News 07-19-2002

Awards Honors Mix of Art and Technology

Computer publishing giant Adobe Systems, Inc. announced the winners of its second annual Adobe Design Achievement Awards, honoring students from the Academy of Art College, Art Center College of Design, California College of Arts and Crafts, California College of Arts and Design, Parsons School of Design, Savannah College of Art & Design, School of Visual Arts, and UCLA School of the Arts and Architecture. The winners were announced at a ceremony last night at the Guggenheim Museum in New York City. More than 800 submissions were received, representing the work of student graphic designers, illustrators, digital filmmakers and computer artists from leading U.S. design schools. Awards were handed out for creativity and professionalism in six categories: video, print design, photography, illustration, experimental design, and web design. The company said this year's awards reflect technology's impact on nearly every aspect of the art world, noting that design schools now receive more applications containing computer animation, zipped sound files, and CD-ROMs than with traditional print materials, albums, and portfolios.

A list of the winning entries can be viewed at http://www.adobe.com/education/winners

Sponsor: PeopleSoft Commits to Silver Sponsorship of Syllabus2002

PeopleSoft, a leading provider of internet applications for higher education, joins other technology companies and hundreds of administrators, faculty and IT professionals at Syllabus2002, the ninth annual conference on high technology for higher education. Held July 27-31 in Santa Clara, Calif., Syllabus2002 features keynote speakers Diana Laurillard, Lawrence Lessig and Jack Wilson, as well as a full conference program with six tracks of breakout sessions, pre-conference workshops, technology classrooms and an exhibit hall.

Firm Introduces SCORM Content Manager

E-learning firm Meridian Knowledge Solutions, Inc. released the SCORM Content Manager, software that uses the Shareable Content Object Reference Model (SCORM), a suite of technical standards that enable web-based learning systems to find, import, share, reuse, and export learning content in a standardized way. The tool is a Web-based utility that integrates SCORM compliant e-learning courseware and creates a repository of reusable content resources from which custom courses can be built. Users can include SCORM content from any commercial or custom courseware library. The tool supports SCORM 1.0, 1.1, and 1.2 conformant content. The SCORM Content Manager is available as a module of Meridian's Knowledge Centre, an enterprise learning and knowledge management system.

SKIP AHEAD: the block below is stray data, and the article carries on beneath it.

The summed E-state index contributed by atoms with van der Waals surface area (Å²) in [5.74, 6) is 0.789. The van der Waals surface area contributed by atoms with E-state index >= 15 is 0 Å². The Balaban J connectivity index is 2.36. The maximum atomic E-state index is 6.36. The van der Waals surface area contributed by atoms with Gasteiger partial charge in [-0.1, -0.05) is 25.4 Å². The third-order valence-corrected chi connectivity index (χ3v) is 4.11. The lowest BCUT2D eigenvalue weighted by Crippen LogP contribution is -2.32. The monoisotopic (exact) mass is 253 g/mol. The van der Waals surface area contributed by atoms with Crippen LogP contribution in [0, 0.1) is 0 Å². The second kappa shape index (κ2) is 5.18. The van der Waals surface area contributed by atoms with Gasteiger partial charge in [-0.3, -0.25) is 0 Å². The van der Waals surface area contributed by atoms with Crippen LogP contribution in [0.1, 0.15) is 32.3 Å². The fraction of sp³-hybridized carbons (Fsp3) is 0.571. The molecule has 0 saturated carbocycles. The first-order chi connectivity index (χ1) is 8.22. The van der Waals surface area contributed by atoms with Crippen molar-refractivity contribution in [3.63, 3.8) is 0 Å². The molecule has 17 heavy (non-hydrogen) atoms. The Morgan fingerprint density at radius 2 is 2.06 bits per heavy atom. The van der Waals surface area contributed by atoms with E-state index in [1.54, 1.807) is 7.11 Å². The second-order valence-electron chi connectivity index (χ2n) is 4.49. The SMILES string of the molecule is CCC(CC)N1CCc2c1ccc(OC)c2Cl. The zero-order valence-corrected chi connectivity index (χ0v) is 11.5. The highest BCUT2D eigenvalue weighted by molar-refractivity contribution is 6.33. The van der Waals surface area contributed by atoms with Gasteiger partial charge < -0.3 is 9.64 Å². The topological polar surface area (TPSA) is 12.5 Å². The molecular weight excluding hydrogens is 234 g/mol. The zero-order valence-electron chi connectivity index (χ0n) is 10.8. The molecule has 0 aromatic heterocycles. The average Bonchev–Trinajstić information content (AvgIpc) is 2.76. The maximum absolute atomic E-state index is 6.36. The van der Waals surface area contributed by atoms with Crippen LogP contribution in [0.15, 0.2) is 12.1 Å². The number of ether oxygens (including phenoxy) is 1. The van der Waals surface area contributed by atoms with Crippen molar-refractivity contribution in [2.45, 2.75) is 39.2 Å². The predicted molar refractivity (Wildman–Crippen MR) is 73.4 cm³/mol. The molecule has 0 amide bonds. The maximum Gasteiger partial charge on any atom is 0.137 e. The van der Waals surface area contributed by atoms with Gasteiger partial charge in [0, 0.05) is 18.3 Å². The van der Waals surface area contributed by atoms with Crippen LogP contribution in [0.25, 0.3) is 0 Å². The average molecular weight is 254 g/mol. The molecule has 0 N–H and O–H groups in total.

Big Science Project to Incorporate Business Tools

The Duke Bioinformatics Shared Resource (DBSR) at Duke University signed an agreement to partner with SPSS Inc.'s to give DBSR user licenses, on-site training and technical support for Clementine, the company's data mining workbench. In return, DBSR will use Clementine to analyze scientific data and will share with SPSS its methodology and experience in using the Clementine software. The partnership is being driven by research associated with the Human Genome Project, which is generating voluminous amounts of bioinformatic data. "The large volumes of data being generated by technologies such as High Throughput Screening, combinatorial chemistry and microarrays provide a fertile ground for business tools to branch out into the scientific realm," said Dr. Petra Scheffer, SPSS Science senior marketing manager.